Origin of ordinatefrom Modern Latin (linea) ordinate (applicata), (line applied) in (an) ordered manner from Classical Latin ordinare, to arrange: see ordain
A coordinate on a plane that is vertical and measured in relation to the x axis is an example of an ordinate.
Origin of ordinateMiddle English properly ordered from Latin ōrdinātus past participle of ōrdināre to set in order from ōrdō ōrdin- order ; see ar- in Indo-European roots.
(third-person singular simple present ordinates, present participle ordinating, simple past and past participle ordinated)
(comparative more ordinate, superlative most ordinate)
- 11 -19) the conference reaffirmed strongly the necessity for definite Christian teaching in schools, "secular systems" being condemned as "educationally as well as morally unsound, since they fail to co-ordinate the training of the whole nature of the child" (Res.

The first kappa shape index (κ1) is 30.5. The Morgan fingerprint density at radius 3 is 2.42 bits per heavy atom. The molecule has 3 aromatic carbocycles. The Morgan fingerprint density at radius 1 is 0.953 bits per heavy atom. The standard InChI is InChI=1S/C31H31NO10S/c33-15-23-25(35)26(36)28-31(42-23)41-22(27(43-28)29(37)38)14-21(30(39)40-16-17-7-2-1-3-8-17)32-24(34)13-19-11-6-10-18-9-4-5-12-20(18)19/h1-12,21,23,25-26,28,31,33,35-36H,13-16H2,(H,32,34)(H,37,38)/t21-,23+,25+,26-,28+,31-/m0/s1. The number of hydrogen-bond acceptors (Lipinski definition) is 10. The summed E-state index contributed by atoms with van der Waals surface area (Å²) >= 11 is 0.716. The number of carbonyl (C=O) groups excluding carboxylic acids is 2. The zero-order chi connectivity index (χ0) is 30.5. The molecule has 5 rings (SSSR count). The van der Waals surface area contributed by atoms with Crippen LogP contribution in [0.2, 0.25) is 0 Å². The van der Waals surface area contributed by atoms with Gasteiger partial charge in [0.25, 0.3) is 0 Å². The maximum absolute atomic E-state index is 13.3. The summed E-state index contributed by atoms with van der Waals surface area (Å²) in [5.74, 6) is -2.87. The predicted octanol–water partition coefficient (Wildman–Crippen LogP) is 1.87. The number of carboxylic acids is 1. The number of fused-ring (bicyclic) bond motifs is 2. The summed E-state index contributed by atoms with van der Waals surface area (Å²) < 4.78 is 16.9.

- The court of admiralty for the Cinque Ports exercises a co-ordinate but not exclusive admiralty jurisdiction over persons and things found within the territory of the Cinque Ports.
- Two sections can be distinguished, the Rhizophysina, with long tubular coenosarc-bearing ordinate cormidia, and Physalina, with compact coenosarc-bearing scattered cormidia.
- The hourly values are derived from smoothed curves, the object being to get the mean ordinate for a 60-minute period.
- A co-ordinate woman's college, the William Smith school for women, opened in 1908, was endowed in 1906 by William Smith of Geneva, who at the same time provided for a Hall of Science and for further instruction in science, especially in biology and psychology.